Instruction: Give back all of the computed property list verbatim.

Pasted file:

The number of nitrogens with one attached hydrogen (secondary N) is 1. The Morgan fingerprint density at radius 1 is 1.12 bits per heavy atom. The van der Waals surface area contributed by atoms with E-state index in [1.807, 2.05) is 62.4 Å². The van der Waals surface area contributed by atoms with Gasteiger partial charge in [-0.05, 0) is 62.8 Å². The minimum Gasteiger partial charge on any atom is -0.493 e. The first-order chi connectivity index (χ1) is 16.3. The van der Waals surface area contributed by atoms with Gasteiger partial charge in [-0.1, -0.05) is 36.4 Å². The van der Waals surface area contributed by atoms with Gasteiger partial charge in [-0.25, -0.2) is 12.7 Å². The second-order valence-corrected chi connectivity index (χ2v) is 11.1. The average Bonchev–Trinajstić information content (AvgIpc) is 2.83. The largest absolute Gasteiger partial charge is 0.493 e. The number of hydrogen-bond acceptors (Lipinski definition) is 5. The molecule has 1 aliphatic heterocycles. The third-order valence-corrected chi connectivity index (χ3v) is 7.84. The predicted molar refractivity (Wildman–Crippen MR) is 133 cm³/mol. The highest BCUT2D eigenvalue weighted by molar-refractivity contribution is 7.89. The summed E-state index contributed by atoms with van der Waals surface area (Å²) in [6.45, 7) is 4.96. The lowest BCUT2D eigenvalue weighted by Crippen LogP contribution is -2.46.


The number of nitrogens with one attached hydrogen (secondary N) is 1. The Morgan fingerprint density at radius 1 is 1.12 bits per heavy atom. The van der Waals surface area contributed by atoms with E-state index in [1.807, 2.05) is 62.4 Å². The van der Waals surface area contributed by atoms with Gasteiger partial charge in [-0.05, 0) is 62.8 Å². The minimum Gasteiger partial charge on any atom is -0.493 e. The first-order chi connectivity index (χ1) is 16.3. The van der Waals surface area contributed by atoms with Gasteiger partial charge in [-0.1, -0.05) is 36.4 Å². The van der Waals surface area contributed by atoms with Gasteiger partial charge in [-0.25, -0.2) is 12.7 Å². The second-order valence-corrected chi connectivity index (χ2v) is 11.1. The average Bonchev–Trinajstić information content (AvgIpc) is 2.83. The largest absolute Gasteiger partial charge is 0.493 e. The number of hydrogen-bond acceptors (Lipinski definition) is 5. The molecule has 1 aliphatic heterocycles. The third-order valence-corrected chi connectivity index (χ3v) is 7.84. The predicted molar refractivity (Wildman–Crippen MR) is 133 cm³/mol. The highest BCUT2D eigenvalue weighted by molar-refractivity contribution is 7.89. The summed E-state index contributed by atoms with van der Waals surface area (Å²) in [6.45, 7) is 4.96. The lowest BCUT2D eigenvalue weighted by Crippen LogP contribution is -2.46.